3 good new coming-of-age novels
Three characters come of age on three different continents in this week's fiction roundup. Ordinarily, Jane Eyre would be the most put-upon character in any given round-up, but even Lowood School looks like a Caribbean vacation compared with a boy whose Olympic dreams run smack into genocide.
1. 'The Flight of Gemma Hardy,' by Margot Livesy
Lonely and having lost her mother, nine-year-old Margot Livesy “fell in love” with “Jane Eyre.” Now, the award-winning Scottish writer transports Charlotte Brontë's classic to 1950s and '60s Scotland in her new novel, The Flight of Gemma Hardy.
While living some 140 years in the future, fierce, justice-demanding Gemma will be instantly recognizable to Brontë's readers. (In this case, she comes with an affinity for birds and an Icelandic back story, having been brought to Scotland by her vicar uncle after her parents die.) The first chapters hew closely to the original: the selfish aunt, the spoiled cousins, the horrible boarding school – check, check, check.
Like Brontë, Livesy attended a Lowood-like establishment, where she “prayed nightly for the school to burn down.” And the privations Gemma endures as a “working girl,” who spends more time peeling potatoes for 120 people than studying, have the ring of authenticity. “Claypoole had been built to be occupied by a few lords and ladies waited on by an army of servants. Now the proportions were reversed; a dozen working girls struggled to take care of more than a hundred regular pupils, and the teachers,” Gemma drily notes.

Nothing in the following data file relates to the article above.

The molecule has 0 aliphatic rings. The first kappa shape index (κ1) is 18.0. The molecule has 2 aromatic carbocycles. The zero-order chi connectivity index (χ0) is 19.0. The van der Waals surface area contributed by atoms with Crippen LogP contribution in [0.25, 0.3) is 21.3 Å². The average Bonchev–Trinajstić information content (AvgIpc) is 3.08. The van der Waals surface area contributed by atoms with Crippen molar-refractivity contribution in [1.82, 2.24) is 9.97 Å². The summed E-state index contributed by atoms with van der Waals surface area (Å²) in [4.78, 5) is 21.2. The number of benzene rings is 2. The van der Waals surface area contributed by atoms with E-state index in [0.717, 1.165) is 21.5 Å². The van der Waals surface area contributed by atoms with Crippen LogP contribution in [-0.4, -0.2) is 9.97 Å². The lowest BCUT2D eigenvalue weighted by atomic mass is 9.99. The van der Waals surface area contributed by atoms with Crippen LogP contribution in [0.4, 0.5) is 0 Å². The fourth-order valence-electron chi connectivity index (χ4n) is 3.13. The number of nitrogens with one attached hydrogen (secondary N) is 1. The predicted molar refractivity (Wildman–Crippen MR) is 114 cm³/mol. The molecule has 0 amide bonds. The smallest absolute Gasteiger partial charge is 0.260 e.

When the school closes, teenaged Gemma advertises for a position as a nanny. “I offer you a tomboy for a pupil and more weather than any person should have to deal with. This is a lonely place – except for the birds! – and whoever comes here needs to be forewarned,” the housekeeper of Blackbird Hall writes back. Ignoring well-meaning advice from her teachers – “For heaven's sake, Hardy, why would you want to mind some brat in the back of beyond?” – off Gemma hies to the Orkneys.
In Livesy's hands the islands, with their wild isolation and Stone Age ruins, are a terrific substitute for the remoteness of northern England circa 1820.
But if the Orkneys are a satisfying stand-in for Thornfield Hall, occasionally grumpy banker Hugh Sinclair is no Mr. Rochester. Their love affair feels perfunctory – almost a whim on his part. And while a rich 41-year-old male being attracted to a penniless 18-year-old isn't exactly improbable, it's not the stuff that epic romances are made of. It's also really tough to come up with an obstacle to true love that can top a madwoman in the attic. Reader, I didn't want her to marry him.
In a contrast with “Jane Eyre,” where a reader can't wait to get back to Thornfield, the last third of “The Flight of Gemma Hardy” gets even stronger. Livesy deviates a bit more from Brontë's playbook as Gemma makes a place for herself in the world. And while Jane never sat for her O levels, you just know she would have aced them.